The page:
By Naomi Soetendorp
This D’var Torah/sermon about the parsha Chaye Sarah has been written in honour of Professor David Shneer z"l, a renowned Jewish educator, social activist and dear friend. David died on 4th November, at the age of 48, and had been living with brain cancer for several years.
Chaye Sarah begins with the story of the death of Sarah, and details how Abraham secured a burial site for his beloved wife. The parsha then goes on to tell the story of how Isaac met Rebecca - how he marries her in Sarah’s tent and is comforted after the death of his mother. We learn how Abraham goes on to remarry and have several more children with his new wife before he also dies, and is buried at the burial site he had secured for Sarah.
Love, grief, comfort and hope interweave throughout the parsha. Life pulses deeply throughout the text.
The parsha teaches us that the actions we take in service of our loved ones can in turn protect us. Abraham is buried in the same site as Sarah. Had he not secured her burial ground, he may have been buried at the side of the road, and the location of his own final resting place would have been lost to us.
Abraham acts out of deep love for Sarah, his wife and partner of many years. Later in the parsha, Rebecca draws water for Isaac’s servant Eliezer and his animals, out of kindness love of the stranger. Eliezer had asked G!d to help him find the kindest, most generous of women to be Isaac's wife, and it is this act of drawing water that signals to Eliezer that Rebecca was the woman he was seeking.
The parsha shows us that love is something multifaceted, existing between partners of many years, but also expressed through kindness and generosity to strangers. David expressed love in multifaceted ways throughout his life: through his deep love and commitment to his parents and family, his daughter Sasha, his husband Gregg and their co-parent Caryn. And to his students, his colleagues, the strangers who posed questions in his lectures or came to chat to him after his talks.
It was this loving, willingness to go along with his audience that was so noticeable when David and I first met in 2008 at Limmud New York, at a session he gave on Yiddish song. He hadn’t planned to sing in that session, but after being coaxed by his audience, he sang. It was to be one of many times David showed me how good it is to respond to your students, to make teaching engaging. He demonstrated that a teacher’s skill and strength is shown in their adaptability, not their authority.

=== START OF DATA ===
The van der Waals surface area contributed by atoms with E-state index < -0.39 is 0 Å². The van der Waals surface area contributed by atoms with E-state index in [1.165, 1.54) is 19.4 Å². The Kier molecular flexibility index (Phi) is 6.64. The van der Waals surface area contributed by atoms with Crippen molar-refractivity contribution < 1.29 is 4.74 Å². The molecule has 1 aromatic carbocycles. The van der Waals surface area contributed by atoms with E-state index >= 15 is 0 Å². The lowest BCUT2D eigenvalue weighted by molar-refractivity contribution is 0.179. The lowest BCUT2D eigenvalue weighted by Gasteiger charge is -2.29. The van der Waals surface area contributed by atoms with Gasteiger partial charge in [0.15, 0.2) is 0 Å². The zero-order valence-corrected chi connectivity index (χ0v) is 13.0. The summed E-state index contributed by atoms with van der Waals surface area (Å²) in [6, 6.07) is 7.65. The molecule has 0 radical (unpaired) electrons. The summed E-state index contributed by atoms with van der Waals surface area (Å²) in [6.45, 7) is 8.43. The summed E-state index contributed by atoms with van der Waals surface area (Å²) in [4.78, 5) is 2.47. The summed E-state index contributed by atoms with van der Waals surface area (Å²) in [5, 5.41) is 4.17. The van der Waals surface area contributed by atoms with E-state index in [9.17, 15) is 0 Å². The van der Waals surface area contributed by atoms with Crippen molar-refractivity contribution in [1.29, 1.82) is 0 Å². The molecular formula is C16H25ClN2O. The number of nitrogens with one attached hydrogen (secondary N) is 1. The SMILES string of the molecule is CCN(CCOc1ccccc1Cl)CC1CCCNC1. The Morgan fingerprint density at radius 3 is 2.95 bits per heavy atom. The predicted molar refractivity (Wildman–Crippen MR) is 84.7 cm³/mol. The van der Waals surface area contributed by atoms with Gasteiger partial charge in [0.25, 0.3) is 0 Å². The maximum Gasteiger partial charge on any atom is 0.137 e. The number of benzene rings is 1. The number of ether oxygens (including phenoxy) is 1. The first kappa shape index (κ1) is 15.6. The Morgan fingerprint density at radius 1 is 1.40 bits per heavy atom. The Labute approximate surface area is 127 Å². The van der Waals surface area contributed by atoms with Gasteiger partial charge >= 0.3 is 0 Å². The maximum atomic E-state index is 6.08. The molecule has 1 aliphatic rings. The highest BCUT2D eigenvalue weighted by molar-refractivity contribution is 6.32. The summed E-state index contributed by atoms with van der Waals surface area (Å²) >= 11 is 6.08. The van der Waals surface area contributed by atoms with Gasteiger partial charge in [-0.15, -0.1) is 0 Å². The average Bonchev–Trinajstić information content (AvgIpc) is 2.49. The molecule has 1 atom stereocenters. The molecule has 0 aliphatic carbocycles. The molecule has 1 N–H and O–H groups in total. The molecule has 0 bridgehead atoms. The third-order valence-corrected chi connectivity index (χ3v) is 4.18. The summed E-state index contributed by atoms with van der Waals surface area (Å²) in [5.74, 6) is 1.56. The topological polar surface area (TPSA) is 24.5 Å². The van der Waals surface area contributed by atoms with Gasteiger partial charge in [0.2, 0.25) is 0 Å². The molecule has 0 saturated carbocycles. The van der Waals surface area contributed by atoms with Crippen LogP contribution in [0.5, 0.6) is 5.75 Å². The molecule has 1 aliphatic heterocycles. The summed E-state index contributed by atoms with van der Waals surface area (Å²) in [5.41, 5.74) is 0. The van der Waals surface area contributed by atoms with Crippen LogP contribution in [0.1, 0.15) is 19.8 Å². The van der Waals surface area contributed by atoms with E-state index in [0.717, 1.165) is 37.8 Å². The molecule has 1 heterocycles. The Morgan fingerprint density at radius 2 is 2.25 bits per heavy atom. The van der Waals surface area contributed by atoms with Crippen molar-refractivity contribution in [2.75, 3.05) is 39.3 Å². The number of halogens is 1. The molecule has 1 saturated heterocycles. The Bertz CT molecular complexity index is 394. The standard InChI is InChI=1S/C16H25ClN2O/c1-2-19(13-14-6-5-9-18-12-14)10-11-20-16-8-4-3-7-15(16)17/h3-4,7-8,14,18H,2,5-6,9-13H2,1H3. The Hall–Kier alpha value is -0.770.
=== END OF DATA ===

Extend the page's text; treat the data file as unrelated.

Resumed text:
Later that year, Rabbi Daniel and I, working together on Limmud programming, brought David and his husband Gregg to Limmud UK. David taught at least five sessions, addressing his work as a scholar of the Holocaust, Yiddish culture and queer Jewish activitivism. One of my clearest memories of that Limmud is David standing in a full lecture theatre, telling the room he wanted to hear their stories, but 'no coming-out stories'. He wanted stories of action, stories that would empower. This was the very beginnings of Keshet UK.
David brought to that session something of the spirt of Abraham when he stood before the Hittites. He spoke with passion and deep love, but also with the confidence that comes from being certain that what he is asking for is right and just. David’s activism was of particular value and importance for the queer community. However, everyone who witnessed him speak could be inspired to take action to make positive change in the world. David wasn’t pious about this; he was in fact often deeply playful. He taught me about Ken Kesey and the Merry Pranksters, how it is always easier to beg forgiveness than ask permission. How, if in doubt, don’t ask permission: act. Reflecting on the time I spent with David that year, it isn’t a surprise that it was around that time I found the courage and chutzpah to start working on Grassroots Jews.
Though David was deeply optimistic, and inclined to find the joy in what was around him (if he heard music, he’d be dancing – and if he couldn’t dance, it wasn’t his revolution). He was not naïve. David’s work as a Holocaust historian and an activist brought him into close contact with the hate that exists in this world. In my experience, he chose to meet this with love and a determination to find meaning and purpose.
David's stamina and courage helped strengthen him in his studies of the Holocaust, and challenge outmoded understandings of the subject. To be a 'path breaker' in the field. Through his Holocaust studies, he righted the misappropriation and misinterpretation of Soviet Holocaust photography – giving back to the photographers, their subjects and those who mourned them the dignity of having the truth of their stories known.
Through his project 'Art is My Weapon', on the life and works of Lin Jaldati, a Dutch-Jewish Communist star of 1930s East German Yiddish cabaret, David showed how scholarly investigation and artistic performance can work together to bring a subject and their life more fully alive. I’d like to end by sharing a video of David and his coproducer Jewlia Eisenberg performing a song from 'Art is My Weapon'. Partly because it was a project that combined so many of his passions and interests - but also, nothing can do David justice as much as David himself.